Two trends in recent years played key roles in the creation of Abadgaran: the rise of reformists under Khatami at home, and the ascendancy of the Bush administration in Washington harbouring notions of "regime change" in Tehran. The twin threats to conservatives’ political power in Iran forced a tactical change: Old Guard leaders gave the young neo-cons an opening, hoping to harness the youngsters’ energy in efforts to neutralize reformists, blunt Bush administration pressure and reinvigorate the stagnant economy.
The rise of Abadgaran certainly helped conservatives outmanoeuvre reformists in the domestic political arena. Now, with the reformists in retreat, Abadgaran members clearly want to develop into the dominant faction within the conservative camp. In striving to do so, the movement has attracted the backing of the Revolutionary Guards and many hardliners within the political and security establishments, as well as a significant number of religiously inclined members of Iran’s lower and middle classes.
Foreign investors have indicated that if the pending legislation is enacted, existing international business relationships could be severely damaged, if not destroyed.
At present, Abadgaran is using parliamentary patronage and favours to expand its support within the broader conservative community. For instance, Parliament recently allocated $800 million to the Imam Rescue Committee, a conservative social welfare organization that was believed to be heading for a major anti-corruption investigation just two months ago. Meanwhile, in an effort to cement good will with hardliners, Abadgaran MPs have worked on legislation that would place the non-partisan Ministry of Intelligence under the control of the conservative-dominated judiciary.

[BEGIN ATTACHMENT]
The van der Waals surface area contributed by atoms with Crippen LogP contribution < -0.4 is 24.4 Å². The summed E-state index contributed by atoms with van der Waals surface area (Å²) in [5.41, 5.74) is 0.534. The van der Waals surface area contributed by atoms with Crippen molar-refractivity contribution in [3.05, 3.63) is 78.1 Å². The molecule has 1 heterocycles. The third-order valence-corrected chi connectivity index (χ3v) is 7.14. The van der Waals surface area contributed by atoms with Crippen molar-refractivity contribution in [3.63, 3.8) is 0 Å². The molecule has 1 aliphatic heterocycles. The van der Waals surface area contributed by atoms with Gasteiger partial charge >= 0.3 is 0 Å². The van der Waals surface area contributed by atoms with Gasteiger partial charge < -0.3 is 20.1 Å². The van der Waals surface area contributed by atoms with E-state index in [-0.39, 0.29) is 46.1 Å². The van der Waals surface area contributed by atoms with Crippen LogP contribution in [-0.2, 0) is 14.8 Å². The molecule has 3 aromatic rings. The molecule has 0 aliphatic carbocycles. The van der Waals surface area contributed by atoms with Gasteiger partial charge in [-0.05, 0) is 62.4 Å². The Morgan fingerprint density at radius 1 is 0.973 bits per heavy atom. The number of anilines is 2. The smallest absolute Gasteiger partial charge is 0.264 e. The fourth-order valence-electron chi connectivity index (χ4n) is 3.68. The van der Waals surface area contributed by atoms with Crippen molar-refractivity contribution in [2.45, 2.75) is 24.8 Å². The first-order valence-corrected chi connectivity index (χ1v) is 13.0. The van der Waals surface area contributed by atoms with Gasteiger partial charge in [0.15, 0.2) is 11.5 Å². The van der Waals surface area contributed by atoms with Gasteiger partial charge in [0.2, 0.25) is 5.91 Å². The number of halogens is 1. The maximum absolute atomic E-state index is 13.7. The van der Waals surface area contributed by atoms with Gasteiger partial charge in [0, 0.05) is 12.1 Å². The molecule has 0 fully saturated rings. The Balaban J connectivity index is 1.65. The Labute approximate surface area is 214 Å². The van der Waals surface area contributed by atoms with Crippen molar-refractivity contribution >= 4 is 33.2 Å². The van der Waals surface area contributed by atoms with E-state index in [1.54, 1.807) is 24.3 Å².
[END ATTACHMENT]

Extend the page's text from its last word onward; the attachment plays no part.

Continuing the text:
Over the near term, Abadgaran appears determined to crush the reformists as a political force. The experts suggest that Abadgaran’s recent legislative push is designed to deny reformists a legacy on which they could mount a viable campaign to retain the presidency in the May 2005 election. Some observers also believe Abadgaran may spearhead an effort to impeach members of Khatami’s administration, starting with Minister of Road and Transport Ahmad Khorram **.
In the international arena, the neo-conservatives in alliance with other hard-line forces are calling for a more aggressive foreign policy, under which an international effort to place limits on Iran’s nuclear research is being met with calls for withdrawal from the Non-Proliferation Treaty. In addition, the neo-cons, as the recent flap over control of Tehran’s new airport demonstrates ***, want to limit the ability of foreign companies to operate in Iran, and instead seek to award lucrative state contracts to individuals and entities that are aligned with their hard-line agenda.
Members of the Old Guard retain considerable political influence, and there are some early signs that they are unwilling to cede control of the conservative political agenda to Abadgaran. Indeed, the young neo-cons may end up finding that their strongest opponents are their ideological forefathers. ENDS IRAN SITUATION 61004
Editor’s Note: *Kamal Nazer Yasin is a pseudonym for a freelance journalist specialising in Iranian affairs.
EurasiaNet published the above article on first of October 2004
** Mr. Khorram was in fact impeached and left the government on 3 October, replaced by his deputy, Mr. Sadeq Bonab.
*** Named after Grand Ayatollah Rouhollah Khomeini, the leader of he Islamic Revolution of 1979 and founder father of the Islamic Republic, the new Tehran international airport (IKIA) was shut to air traffic on 8 May 2004 hours after it was officially inaugurated by the Armed Forces, on the pretext that awarding handling of services to a foreign firm, in this case an Austrian-Turkish company, endangers Iran’s national security.
Highlights and some editing are by IPS